The Kammergericht proceeds correctly from the principle that a restraint of trade imposed upon the vendor as part of a sale of a business may also be agreed upon tacitly ... the interpretation of clause 2 of the contract by the District Court and by the Kammergericht is open to criticism, since it adheres excessively to the literal meaning of this contractual clause and overlooks its importance according to good faith.
Clause 2 provides that the plaintiff and L must assign to the defendant all non-pecuniary assets of the firm, in particular patents and similar rights, business connections and sales opportunities in consideration of a percentage share of the plaintiff and L for a period of ten years in the sales value of all ambulances sold during this time. The defendant has stated ... that [certain governmental authorities] were and are the principal customers, and that it is in the business with these that the plaintiff has competed with the defendant since May 1924 by producing and delivering the same type of car. If this should be true, the plaintiff has complied with his contractual duty to transfer the sales opportunities to the defendant to the extent that he has introduced the defendant to [the governmental authorities] as a supplier. The question is, however, whether this exhausts his contractual obligation or whether after he had left the defendant's employment - even if no prohibition to compete had been imposed upon him in his capacity as a commercial assistant - he was under a duty not to compete at all with the defendant, as long as he was to have and to retain a share in the profits ...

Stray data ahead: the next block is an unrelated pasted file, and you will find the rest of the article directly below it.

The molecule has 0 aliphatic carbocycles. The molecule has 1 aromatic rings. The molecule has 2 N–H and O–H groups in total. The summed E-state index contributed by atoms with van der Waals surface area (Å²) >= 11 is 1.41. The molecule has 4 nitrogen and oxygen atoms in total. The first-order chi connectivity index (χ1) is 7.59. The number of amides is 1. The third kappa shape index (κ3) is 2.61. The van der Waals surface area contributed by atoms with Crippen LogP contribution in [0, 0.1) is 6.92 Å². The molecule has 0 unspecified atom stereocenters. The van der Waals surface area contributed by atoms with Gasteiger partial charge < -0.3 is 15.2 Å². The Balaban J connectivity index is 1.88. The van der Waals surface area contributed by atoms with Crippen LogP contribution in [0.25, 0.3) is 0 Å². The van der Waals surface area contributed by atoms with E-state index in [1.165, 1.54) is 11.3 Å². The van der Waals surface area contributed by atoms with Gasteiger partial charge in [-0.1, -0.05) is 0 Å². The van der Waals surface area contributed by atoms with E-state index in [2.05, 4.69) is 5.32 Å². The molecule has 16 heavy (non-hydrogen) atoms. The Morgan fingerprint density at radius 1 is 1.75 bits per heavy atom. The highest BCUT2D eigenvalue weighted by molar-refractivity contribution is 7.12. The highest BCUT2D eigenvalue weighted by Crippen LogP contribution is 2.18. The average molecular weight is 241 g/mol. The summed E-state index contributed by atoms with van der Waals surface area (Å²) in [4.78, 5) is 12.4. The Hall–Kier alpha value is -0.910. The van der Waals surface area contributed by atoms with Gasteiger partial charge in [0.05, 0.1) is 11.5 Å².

A merchant who promises as a consideration to the opposite party in a contract for the transfer of a business and its customers ... a share in the profits for the duration of ten years assumes that during this period in which the vendor is to participate in the results of the business, he will obtain the benefit of the custom of those clients which the vendor would have obtained, if he had retained the business. The vendor cannot reasonably expect that the buyer will permit him to recover by starting a competing business, the customers whose transfer to the buyer was to lead to the profit to be shared, while claiming nevertheless his share of the profits in the business which had been sold. The opposite view would demand of the defendant that he must supply a competitor continuously with money, thus enabling the latter to undercut him and possibly to drive him out of business. Such a result would not accord with the presumed intention of reasonable and honest merchants. Consequently, according to good faith, clause 2 of the contract ... can only be interpreted to mean that the plaintiff's share of the profits for the duration of ten years is balanced by his contractual duty, limited to the same period and independent of his remaining in the employment of the defendant firm, not to deprive the defendant of the non-pecuniary assets assigned to the latter, in particular of the customers, or to reduce them in their value. To act otherwise would frustrate the purpose of the contract, which was to transfer to the defendant the profit from the business to the same extent as it had been enjoyed by the plaintiff and L.